Doug Leier: North Dakota's Paddlefish Population Is At Risk
In my early years with the North Dakota Game and Fish Department, I was a district game warden.
Prior to assuming responsibility for a district, new wardens learn different required skills from experienced wardens at stations around the state. My primary training warden was Kurt Aufforth, who at the time was stationed in Watford City, and my weeks with warden Aufforth coincided with the paddlefish snagging season.
Paddlefish are such a unique resource for North Dakota, and for a first-timer, working the paddlefish season was a highlight from the early part of my career.
A lot has changed since then. Paddlefish are not only unique, but their North Dakota-Montana population is vulnerable to overharvest. These fish mostly live in Lake Sakakawea, then in spring the breeding-age fish migrate up the Missouri and Yellowstone rivers into Montana to spawn.
Both North Dakota and Montana fisheries managers are protective of this paddlefish population, and have made numerous regulations changes since my first patrol as a warden nearly 20 years ago. The changes are all designed to provide a continuing paddlefish snagging experience while closely managing harvest.
This year’s paddlefish season, which starts May 1, as a few changes from last year, but before I get to those, here’s a rundown of major changes since the first paddlefish regulation was put in place in 1976.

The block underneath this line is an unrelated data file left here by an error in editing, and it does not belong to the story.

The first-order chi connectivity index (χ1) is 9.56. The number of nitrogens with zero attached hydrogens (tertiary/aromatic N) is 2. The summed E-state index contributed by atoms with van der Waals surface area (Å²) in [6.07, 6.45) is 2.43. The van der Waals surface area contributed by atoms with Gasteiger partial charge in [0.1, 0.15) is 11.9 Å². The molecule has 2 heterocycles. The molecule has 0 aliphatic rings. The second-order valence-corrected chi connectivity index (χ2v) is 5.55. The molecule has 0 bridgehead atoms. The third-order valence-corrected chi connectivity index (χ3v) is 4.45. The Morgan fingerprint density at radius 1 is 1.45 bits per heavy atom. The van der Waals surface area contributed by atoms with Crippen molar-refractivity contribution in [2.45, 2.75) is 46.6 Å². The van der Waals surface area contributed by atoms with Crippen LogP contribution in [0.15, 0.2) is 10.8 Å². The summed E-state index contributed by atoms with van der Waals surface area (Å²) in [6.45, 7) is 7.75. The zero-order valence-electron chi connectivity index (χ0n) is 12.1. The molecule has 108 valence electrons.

1976 – First established daily limit on paddlefish, at two per day and two in possession.
1981 – Daily limit reduced to one, but possession limit stayed at two.
1985 — Possession limit reduced to one.
1992 – First year of tag system. Each snagger could purchase two tags.
1996 and 1997 – Only one tag allowed per snagger per season.
1996 – First year a harvest cap was established. The cap was 1,500 fish taken in North Dakota through 2002. From 2003 to the present, the annual harvest cap has been 1,000 fish.
1998 -2000 – Two tags per snagger again allowed. One tag per season allowed since 2001.
2001 – First year the paddlefish season was closed early because of the harvest cap. Prior to that it ran for the full season length, which varied from 198 days in 1976, to 46 days in 2000. Since 2002 the official season has been May 1-31, but because of the harvest cap, the most open days occurred in 2003 at 23 days. The shortest season was five days for harvest in 2008.
2002 – First year that daily snagging hours were reduced, from 24 hours a day down to 16.5 hours per day (5:30 a.m. – 10 p.m.) Daily snagging hours were again reduced to 14 hours (8 a.m. – 10 p.m.) in 2004.
2003 – First year that two days of the week – Mondays and Tuesdays – were reserved for snag-and-release only. Sunday was later added as a snag-and-release only day.
For 2014, modifications to the paddlefish season include:
- Daily snagging hours are now 8 a.m.-9 p.m.
- The 36-hour notice required to close the season is reduced to 24 hours.
- The snag-and-release-only extended season is reduced from seven to four days.
- All paddlefish snagged and tagged must now be removed from the river by 9 p.m.
- A change in the days open to snagging harvest from Wednesday through Saturday, to Tuesday, Wednesday, Friday, and Saturday.
In 2013 the state legislature passed a law that gives Game and Fish the option to hold a lottery to issue paddlefish tags. This would spread out the snagging pressure during the season, but would also mean fewer people would get an opportunity to snag each year.
Game and Fish administrators decided to try these few new regulatory changes for this year before possibly implementing a lottery. Leier is a biologist for the Game and Fish Department. He can be reached by email: firstname.lastname@example.org